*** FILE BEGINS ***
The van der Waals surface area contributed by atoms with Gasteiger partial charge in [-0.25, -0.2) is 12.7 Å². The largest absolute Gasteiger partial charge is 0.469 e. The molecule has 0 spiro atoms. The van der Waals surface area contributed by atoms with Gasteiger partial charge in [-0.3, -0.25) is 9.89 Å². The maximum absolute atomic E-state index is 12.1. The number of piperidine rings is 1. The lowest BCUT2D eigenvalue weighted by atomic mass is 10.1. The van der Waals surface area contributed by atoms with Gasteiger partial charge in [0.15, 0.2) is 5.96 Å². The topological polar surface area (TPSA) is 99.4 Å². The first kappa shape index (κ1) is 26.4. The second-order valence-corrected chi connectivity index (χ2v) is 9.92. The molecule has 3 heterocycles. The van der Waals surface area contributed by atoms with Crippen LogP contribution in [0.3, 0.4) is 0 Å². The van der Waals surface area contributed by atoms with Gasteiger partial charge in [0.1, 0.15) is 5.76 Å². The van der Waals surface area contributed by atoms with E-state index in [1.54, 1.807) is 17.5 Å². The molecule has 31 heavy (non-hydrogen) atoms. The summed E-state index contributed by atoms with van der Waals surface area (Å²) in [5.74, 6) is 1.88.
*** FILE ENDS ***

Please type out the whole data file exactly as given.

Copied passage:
The van der Waals surface area contributed by atoms with Gasteiger partial charge in [-0.25, -0.2) is 12.7 Å². The largest absolute Gasteiger partial charge is 0.469 e. The molecule has 0 spiro atoms. The van der Waals surface area contributed by atoms with Gasteiger partial charge in [-0.3, -0.25) is 9.89 Å². The maximum absolute atomic E-state index is 12.1. The number of piperidine rings is 1. The lowest BCUT2D eigenvalue weighted by atomic mass is 10.1. The van der Waals surface area contributed by atoms with Gasteiger partial charge in [0.15, 0.2) is 5.96 Å². The topological polar surface area (TPSA) is 99.4 Å². The first kappa shape index (κ1) is 26.4. The second-order valence-corrected chi connectivity index (χ2v) is 9.92. The molecule has 3 heterocycles. The van der Waals surface area contributed by atoms with Crippen LogP contribution in [0.3, 0.4) is 0 Å². The van der Waals surface area contributed by atoms with Gasteiger partial charge in [0.1, 0.15) is 5.76 Å². The van der Waals surface area contributed by atoms with E-state index in [1.54, 1.807) is 17.5 Å². The molecule has 31 heavy (non-hydrogen) atoms. The summed E-state index contributed by atoms with van der Waals surface area (Å²) in [5.74, 6) is 1.88.